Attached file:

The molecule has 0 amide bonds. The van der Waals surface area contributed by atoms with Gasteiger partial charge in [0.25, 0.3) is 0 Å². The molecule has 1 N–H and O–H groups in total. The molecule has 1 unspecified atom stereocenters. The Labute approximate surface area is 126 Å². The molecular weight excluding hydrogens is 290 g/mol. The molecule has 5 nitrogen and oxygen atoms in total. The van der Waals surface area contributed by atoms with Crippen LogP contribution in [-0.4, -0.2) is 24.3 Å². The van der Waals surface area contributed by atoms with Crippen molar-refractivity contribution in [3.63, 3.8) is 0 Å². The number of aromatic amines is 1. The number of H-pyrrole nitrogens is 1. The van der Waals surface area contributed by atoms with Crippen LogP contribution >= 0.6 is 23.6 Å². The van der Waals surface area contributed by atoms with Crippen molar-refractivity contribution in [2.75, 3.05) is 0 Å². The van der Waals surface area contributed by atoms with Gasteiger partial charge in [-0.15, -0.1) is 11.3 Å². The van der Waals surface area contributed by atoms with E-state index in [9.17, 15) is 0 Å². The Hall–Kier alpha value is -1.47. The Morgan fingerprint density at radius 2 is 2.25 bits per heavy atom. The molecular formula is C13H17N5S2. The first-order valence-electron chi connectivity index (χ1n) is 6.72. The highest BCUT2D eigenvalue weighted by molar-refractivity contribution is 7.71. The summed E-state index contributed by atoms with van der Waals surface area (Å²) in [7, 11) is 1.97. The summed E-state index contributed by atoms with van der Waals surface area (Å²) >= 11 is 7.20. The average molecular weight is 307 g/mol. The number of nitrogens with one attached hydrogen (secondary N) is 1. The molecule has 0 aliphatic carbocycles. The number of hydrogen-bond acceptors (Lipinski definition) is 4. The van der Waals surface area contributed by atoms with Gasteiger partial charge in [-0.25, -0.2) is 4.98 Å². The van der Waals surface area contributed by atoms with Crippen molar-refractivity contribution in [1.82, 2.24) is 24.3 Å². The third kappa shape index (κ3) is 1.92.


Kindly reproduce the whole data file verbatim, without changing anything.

The molecule has 0 amide bonds. The van der Waals surface area contributed by atoms with Gasteiger partial charge in [0.25, 0.3) is 0 Å². The molecule has 1 N–H and O–H groups in total. The molecule has 1 unspecified atom stereocenters. The Labute approximate surface area is 126 Å². The molecular weight excluding hydrogens is 290 g/mol. The molecule has 5 nitrogen and oxygen atoms in total. The van der Waals surface area contributed by atoms with Crippen LogP contribution in [-0.4, -0.2) is 24.3 Å². The van der Waals surface area contributed by atoms with Crippen molar-refractivity contribution in [3.63, 3.8) is 0 Å². The number of aromatic amines is 1. The number of H-pyrrole nitrogens is 1. The van der Waals surface area contributed by atoms with Crippen LogP contribution >= 0.6 is 23.6 Å². The van der Waals surface area contributed by atoms with Crippen molar-refractivity contribution in [2.75, 3.05) is 0 Å². The van der Waals surface area contributed by atoms with Gasteiger partial charge in [-0.15, -0.1) is 11.3 Å². The van der Waals surface area contributed by atoms with E-state index in [9.17, 15) is 0 Å². The Hall–Kier alpha value is -1.47. The Morgan fingerprint density at radius 2 is 2.25 bits per heavy atom. The molecular formula is C13H17N5S2. The first-order valence-electron chi connectivity index (χ1n) is 6.72. The highest BCUT2D eigenvalue weighted by molar-refractivity contribution is 7.71. The summed E-state index contributed by atoms with van der Waals surface area (Å²) in [7, 11) is 1.97. The summed E-state index contributed by atoms with van der Waals surface area (Å²) >= 11 is 7.20. The average molecular weight is 307 g/mol. The number of nitrogens with one attached hydrogen (secondary N) is 1. The molecule has 0 aliphatic carbocycles. The number of hydrogen-bond acceptors (Lipinski definition) is 4. The van der Waals surface area contributed by atoms with Gasteiger partial charge in [-0.25, -0.2) is 4.98 Å². The van der Waals surface area contributed by atoms with Crippen molar-refractivity contribution in [1.82, 2.24) is 24.3 Å². The third kappa shape index (κ3) is 1.92.